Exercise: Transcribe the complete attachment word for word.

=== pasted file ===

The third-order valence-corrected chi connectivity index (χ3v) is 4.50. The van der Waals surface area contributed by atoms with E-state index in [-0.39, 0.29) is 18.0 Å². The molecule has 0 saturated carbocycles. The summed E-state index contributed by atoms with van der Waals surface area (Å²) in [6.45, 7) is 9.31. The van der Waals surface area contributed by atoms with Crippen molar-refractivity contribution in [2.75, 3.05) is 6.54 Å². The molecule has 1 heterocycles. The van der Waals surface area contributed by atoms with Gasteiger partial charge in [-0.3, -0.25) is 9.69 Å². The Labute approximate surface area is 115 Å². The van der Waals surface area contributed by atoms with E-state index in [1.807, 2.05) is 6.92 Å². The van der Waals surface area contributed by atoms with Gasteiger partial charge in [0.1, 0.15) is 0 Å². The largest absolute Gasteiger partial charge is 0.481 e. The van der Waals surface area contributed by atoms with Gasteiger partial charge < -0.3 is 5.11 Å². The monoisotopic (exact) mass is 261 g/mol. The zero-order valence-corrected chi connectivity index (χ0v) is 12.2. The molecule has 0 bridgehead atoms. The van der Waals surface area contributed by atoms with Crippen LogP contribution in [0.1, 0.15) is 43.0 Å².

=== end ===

The third-order valence-corrected chi connectivity index (χ3v) is 4.50. The van der Waals surface area contributed by atoms with E-state index in [-0.39, 0.29) is 18.0 Å². The molecule has 0 saturated carbocycles. The summed E-state index contributed by atoms with van der Waals surface area (Å²) in [6.45, 7) is 9.31. The van der Waals surface area contributed by atoms with Crippen molar-refractivity contribution in [2.75, 3.05) is 6.54 Å². The molecule has 1 heterocycles. The van der Waals surface area contributed by atoms with Gasteiger partial charge in [-0.3, -0.25) is 9.69 Å². The Labute approximate surface area is 115 Å². The van der Waals surface area contributed by atoms with E-state index in [1.807, 2.05) is 6.92 Å². The van der Waals surface area contributed by atoms with Gasteiger partial charge in [0.1, 0.15) is 0 Å². The largest absolute Gasteiger partial charge is 0.481 e. The van der Waals surface area contributed by atoms with Gasteiger partial charge < -0.3 is 5.11 Å². The monoisotopic (exact) mass is 261 g/mol. The zero-order valence-corrected chi connectivity index (χ0v) is 12.2. The molecule has 0 bridgehead atoms. The van der Waals surface area contributed by atoms with Crippen LogP contribution in [0.1, 0.15) is 43.0 Å².